I normally reserve this site strictly for deli or deli related subjects, but I’m going to diverge a bit today in order to promote a worthy friend’s work.
Deli is Yiddish cuisine, and the language of Yiddish is integral to the deli business. Those truly in the know are fluent in Yiddish or at least it’s related expressions and idioms. For most of us, kvetch, putz, gonif, and bissel will suffice. Until now.
Following up on his New York Times Bestseller “Born to Kvetch”, my friend and deli lunch companion Michael Wex, has just released the wonderful “Just Say Nu: Yiddish for Every Occasion (When English Just Won’t Do)”. The book is a guide to Yiddish you can whip out of your pocket, whether in traffic, bed, or from the receiving side of the deli counter.
Here’s the description from Wex’s own site:
Just Say Nu – a cross between Henry Beard’s Latin for All Occasions and Ben Schott’s Schott’s Original Miscellany, the book is a practical guide to using Yiddish words and expressions in day-to-day situations. Along with enough grammar to enable readers to put together a comprehensible sentence and avoid embarrassing mistakes, Wex also explains the five most useful Yiddish words – shoyn, nu, epes, takeh, and nebakh – what they mean, how and when to use them, and how they can be used to conduct an entire conversation without anybody ever suspecting that the reader doesn’t have the vaguest idea of what anyone is actually saying. Readers will learn how to shmooze their way through such activities as meeting and greeting; eating and drinking; praising and finding fault; maintaining personal hygiene; going to the doctor; driving; parenting; getting horoscopes; committing crimes; going to singles bars; having sex; talking politics and talking trash.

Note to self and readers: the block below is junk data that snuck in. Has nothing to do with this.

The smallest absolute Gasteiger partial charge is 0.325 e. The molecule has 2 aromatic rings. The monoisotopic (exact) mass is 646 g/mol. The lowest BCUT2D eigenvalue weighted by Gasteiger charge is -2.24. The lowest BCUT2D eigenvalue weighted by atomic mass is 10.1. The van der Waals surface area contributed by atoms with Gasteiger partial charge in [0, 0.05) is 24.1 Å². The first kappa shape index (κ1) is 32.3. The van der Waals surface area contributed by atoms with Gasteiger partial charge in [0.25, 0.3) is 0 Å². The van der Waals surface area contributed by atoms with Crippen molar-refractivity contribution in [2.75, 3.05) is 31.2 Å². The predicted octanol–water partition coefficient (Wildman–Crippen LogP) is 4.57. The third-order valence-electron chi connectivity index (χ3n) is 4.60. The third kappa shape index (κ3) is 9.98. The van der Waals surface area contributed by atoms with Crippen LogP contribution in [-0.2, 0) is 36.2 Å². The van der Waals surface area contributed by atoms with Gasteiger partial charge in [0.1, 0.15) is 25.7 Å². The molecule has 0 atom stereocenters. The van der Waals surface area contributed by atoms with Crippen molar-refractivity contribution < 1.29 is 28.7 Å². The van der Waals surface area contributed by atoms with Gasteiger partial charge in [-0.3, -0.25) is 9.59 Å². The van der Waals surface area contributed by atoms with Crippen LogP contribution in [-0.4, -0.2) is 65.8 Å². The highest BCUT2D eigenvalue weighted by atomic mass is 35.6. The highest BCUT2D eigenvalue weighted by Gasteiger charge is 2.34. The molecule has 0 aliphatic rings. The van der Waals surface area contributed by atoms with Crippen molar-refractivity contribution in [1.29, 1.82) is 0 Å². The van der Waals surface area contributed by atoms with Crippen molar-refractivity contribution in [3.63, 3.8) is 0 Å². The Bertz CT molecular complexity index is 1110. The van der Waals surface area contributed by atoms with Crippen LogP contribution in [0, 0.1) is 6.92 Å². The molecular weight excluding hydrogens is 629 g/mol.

And from today’s review in the New York Times:
What’s Yiddish for double-dipping? With verve, élan and something only a non-Yiddish speaker would call chutzpah, Michael Wex returns to the linguistic mother lode that yielded “Born to Kvetch,” his brilliant cultural history of Yiddish. This time around, in “Just Say Nu,” he gets down to the everyday business of putting Yiddish to use. When a tipesh (moron) dawdles in front of you on the highway, selecting the right curse matters. Mr. Wex, like a Yiddish sommelier, knows just the expression for this or any other occasion.
Here’s an extract from the book itself:
Nakhes, often spelled “nachos” in English, is probably the best-known of all Yiddish words having to do with pleasure. If a phrase like
NAkhes FIN KINder
pleasure that you get from your children
hasn’t yet entered English, it isn’t for want of trying. Nakhes pops up often enough on T.V. and in movies to suggest that even people who keep Christmas are familiar with it. It means “delight, pleasure,” but it means so much more than “delight” or “pleasure.” Uriel Weinreich glosses it as “(spiritual) pleasure,” by which he means only that you can’t get any nakhes from a body rub (though the rub itself can be a mekheiyeh). The pleasure to which nakhes refers is intangible, unquantifiable; it takes place in the mind, rather than the body, and is entirely a matter of disposition or point of view: graduation ceremony means nothing to you until a child of yours is one of the graduates.
So, NU, what are you waiting for?